Submitted by Dark Red on August 2, 2009 - 12:50
Our bonus page is up now for Issue #3: Page 89 - Research Notes
Submitted by El Santo on July 29, 2009 - 12:53
There was apparently a big To Do down in SoCal this weekend. Various webcomic types are spending this week coming down from the high of San Diego Comic Con. The event has gotten so large that I swear I saw Stan Lee on CNBC last night doing a post-Con wrap-up. Surreal.
Submitted by El Santo on July 22, 2009 - 09:00
I’m probably going to end up making an issue out of a non-issue here, but the topic is fairly interesting and, as more independent artists migrate to the web, is probably going to get more press in the coming years. Comic creators are, after all, totally anal when it comes to proper terminology.
Should we still keep calling comics on the web “webcomics”?
Submitted by Delos on July 17, 2009 - 09:00
- Pigs of the Industry reviewed the creators of Zuda’s instant winner Bottle of Awesome and Peiz covered Ruby while Tangents went in depth on Red String. MPD57 looked at 9th Year and Original Wonders interviews Tyler James. MPD57 also looked at Bloody Pulp and posted July’s Star Chamber results. I dig the blurb additions, too. And Webcomics Critique reviewed Juvies.
- Newsarama reviewed Low Moon and Scott McCloud points us toward Neo Mento. Eh, I’m just not sold on all the clicking it took to get to the comic (I have flash disabled by default, so I had to enable two screens to get to the comic.) Darrell shows us how to get Zuda comics to load faster, though.
- ComixTalk brings us up to speed with Odori Park’s 30 day webcomic challenge.
- Boom! gets another goldmine. Boom! Boom! Boom!, I guess.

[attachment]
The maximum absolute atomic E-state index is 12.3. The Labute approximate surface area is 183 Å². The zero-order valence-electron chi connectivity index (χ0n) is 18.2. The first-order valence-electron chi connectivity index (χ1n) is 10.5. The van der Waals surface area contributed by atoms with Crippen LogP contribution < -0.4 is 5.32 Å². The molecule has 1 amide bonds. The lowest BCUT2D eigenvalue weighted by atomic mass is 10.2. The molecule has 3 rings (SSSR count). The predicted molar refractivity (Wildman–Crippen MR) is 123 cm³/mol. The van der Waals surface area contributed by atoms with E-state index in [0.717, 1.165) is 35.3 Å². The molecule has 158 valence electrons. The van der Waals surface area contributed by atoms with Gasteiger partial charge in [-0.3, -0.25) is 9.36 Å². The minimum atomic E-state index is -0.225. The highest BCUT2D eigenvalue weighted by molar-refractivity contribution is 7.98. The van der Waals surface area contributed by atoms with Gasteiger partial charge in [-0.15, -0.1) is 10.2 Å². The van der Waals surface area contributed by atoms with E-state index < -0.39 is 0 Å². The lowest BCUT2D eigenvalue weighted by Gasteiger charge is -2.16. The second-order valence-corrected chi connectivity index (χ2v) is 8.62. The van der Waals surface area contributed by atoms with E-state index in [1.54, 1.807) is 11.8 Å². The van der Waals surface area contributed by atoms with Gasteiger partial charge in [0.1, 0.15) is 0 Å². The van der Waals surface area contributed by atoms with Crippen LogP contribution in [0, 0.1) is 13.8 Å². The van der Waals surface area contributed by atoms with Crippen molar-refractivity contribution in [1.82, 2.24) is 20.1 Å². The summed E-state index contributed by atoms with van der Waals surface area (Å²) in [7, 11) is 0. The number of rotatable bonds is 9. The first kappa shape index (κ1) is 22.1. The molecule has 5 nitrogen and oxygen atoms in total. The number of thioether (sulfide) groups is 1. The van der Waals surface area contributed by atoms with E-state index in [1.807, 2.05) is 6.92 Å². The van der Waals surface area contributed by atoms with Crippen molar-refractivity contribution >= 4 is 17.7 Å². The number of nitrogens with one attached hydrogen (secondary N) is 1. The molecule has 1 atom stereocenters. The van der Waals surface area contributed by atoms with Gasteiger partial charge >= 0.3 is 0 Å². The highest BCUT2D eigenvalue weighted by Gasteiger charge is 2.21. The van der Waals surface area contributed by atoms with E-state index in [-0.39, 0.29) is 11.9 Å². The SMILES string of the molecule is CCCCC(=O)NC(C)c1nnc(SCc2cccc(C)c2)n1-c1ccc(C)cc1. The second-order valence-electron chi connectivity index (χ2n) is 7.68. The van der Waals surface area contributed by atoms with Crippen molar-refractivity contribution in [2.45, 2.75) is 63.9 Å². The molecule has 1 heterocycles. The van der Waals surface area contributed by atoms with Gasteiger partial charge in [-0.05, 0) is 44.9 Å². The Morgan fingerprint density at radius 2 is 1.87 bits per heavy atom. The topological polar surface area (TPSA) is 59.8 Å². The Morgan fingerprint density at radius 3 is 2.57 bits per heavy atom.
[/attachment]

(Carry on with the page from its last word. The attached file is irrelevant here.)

- Thanks to Webcomic Overlook, I am now aware of the Bad Webcomics Wiki. So far, this is the only page I checked out but it looks like it contains good rules of thumb. Of course, there are ways to do some of these ’sins’ right.
- Is it really that important to send a hard copy of the comic you want reviewed? Seems to me that you send hard copies to those that you’d especially like to target and pdfs to everyone else. I’m open to other thoughts…
- Hero Spy interviewed Justin Bleep
- MangaBlog points us to an anecdotal report about Borders moving the manga section in with the kids books. Last time I was in a Borders, the manga section was next to the sci-fi and fantasy books and another store had them within a graphic novel section. Anyone else noticed this during their trips to the bookstore?
- Vented Spleen has some advice for comic self publishers and Kez reviews Ka-Blam’s printing service. Also included, free of charge, are some tips on what to watch out for and what not to do. The video is very cool too. Kez has some good ideas – especially the commission book. (I couldn’t find a way to link to it on Kez’s user page but I can link it on the general You-Tube page.) The other vids have some good stuff too. Highway 62 gives novelists turned comic writers some good advice. And Webcomic Beacon discusses making comics in multiple languages plus a number of milestones. I also see that Calamities of Nature has hit two years as well.
- Drawn! brings us some good drawing lessons from a master. Maybe I should have named the site ArtPatient! or Art!Patient…
- And finally, MPD57 had some good variety of comic news to enjoy, too.
Submitted by El Santo on July 15, 2009 - 15:53
Warren Ellis (who created the webcomic FreakAngels, among other things), gave a speech at Dundee University. He claims its was written in chickenscratch â€¦ but, as Abraham Lincoln could attest, sometimes the most timeless and memorable speeches come from concise yet powerful ideas that just mentally congeal into perfect nuggets of wisdom. For Ellis, comics are a superior medium. Hereâ€™s an excerpt: